Power of Attorney
If you care for someone else there may come a time when you have to manage their affairs.
The Mental Capacity Act 2005 protects people aged 16 and over who are unable to make certain decisions for themselves, perhaps due to learning disabilities, mental health problems or because of an illness, for example dementia.
It enables people to choose someone to manage their finances and property should they become incapable of doing so and also to make health and welfare decisions on their behalf.
What is a Lasting Power of Attorney (LPA)
There are two types of LPA that enable you to make decisions on someone else's behalf:
- Property and affairs - This can include paying bills, managing a bank account or selling property
- Personal welfare - This can include decisions about their health and personal welfare, such as giving consent to medical treatment or deciding where they should live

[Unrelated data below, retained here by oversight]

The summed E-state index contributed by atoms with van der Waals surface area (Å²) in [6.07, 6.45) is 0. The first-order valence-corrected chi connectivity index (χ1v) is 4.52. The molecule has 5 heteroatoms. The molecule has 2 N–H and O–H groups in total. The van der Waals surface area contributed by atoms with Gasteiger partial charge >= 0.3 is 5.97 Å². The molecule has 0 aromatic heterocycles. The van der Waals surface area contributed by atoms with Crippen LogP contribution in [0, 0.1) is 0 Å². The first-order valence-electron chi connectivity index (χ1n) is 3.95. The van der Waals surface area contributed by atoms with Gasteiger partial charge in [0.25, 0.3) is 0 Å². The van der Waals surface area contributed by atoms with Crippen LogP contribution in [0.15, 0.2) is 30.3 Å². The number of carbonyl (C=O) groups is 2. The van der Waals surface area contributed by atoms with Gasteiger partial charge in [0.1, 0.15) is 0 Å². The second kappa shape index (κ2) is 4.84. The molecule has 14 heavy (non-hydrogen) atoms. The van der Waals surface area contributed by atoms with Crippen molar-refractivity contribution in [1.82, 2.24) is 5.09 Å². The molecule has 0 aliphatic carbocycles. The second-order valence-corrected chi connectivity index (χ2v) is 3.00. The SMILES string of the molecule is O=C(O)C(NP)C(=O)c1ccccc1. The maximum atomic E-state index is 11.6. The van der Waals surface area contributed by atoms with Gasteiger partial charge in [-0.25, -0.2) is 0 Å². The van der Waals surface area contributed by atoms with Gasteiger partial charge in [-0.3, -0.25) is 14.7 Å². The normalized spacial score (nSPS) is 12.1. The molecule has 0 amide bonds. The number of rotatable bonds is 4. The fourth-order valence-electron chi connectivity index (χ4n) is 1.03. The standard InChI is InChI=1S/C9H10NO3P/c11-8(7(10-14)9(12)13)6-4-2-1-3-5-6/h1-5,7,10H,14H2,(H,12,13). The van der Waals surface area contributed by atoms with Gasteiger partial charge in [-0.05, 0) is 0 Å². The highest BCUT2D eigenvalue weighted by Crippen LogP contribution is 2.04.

You can download the forms to create, register, object or disclaim a lasting power of attorney on line by visiting:www.lastingpowerofattorney.service.gov.uk/home
Making Decisions on Behalf of Someone Else
If you need to make decisions for someone who has lost their mental capacity and there is not a Lasting Power of Attorney in place, you can apply to the Court of Protection to appoint someone as a 'Deputy'. A Deputy will be someone who knows the person well.
For more information on becoming a Deputy see our Making Decisions on Behalf of Someone Else Factsheet
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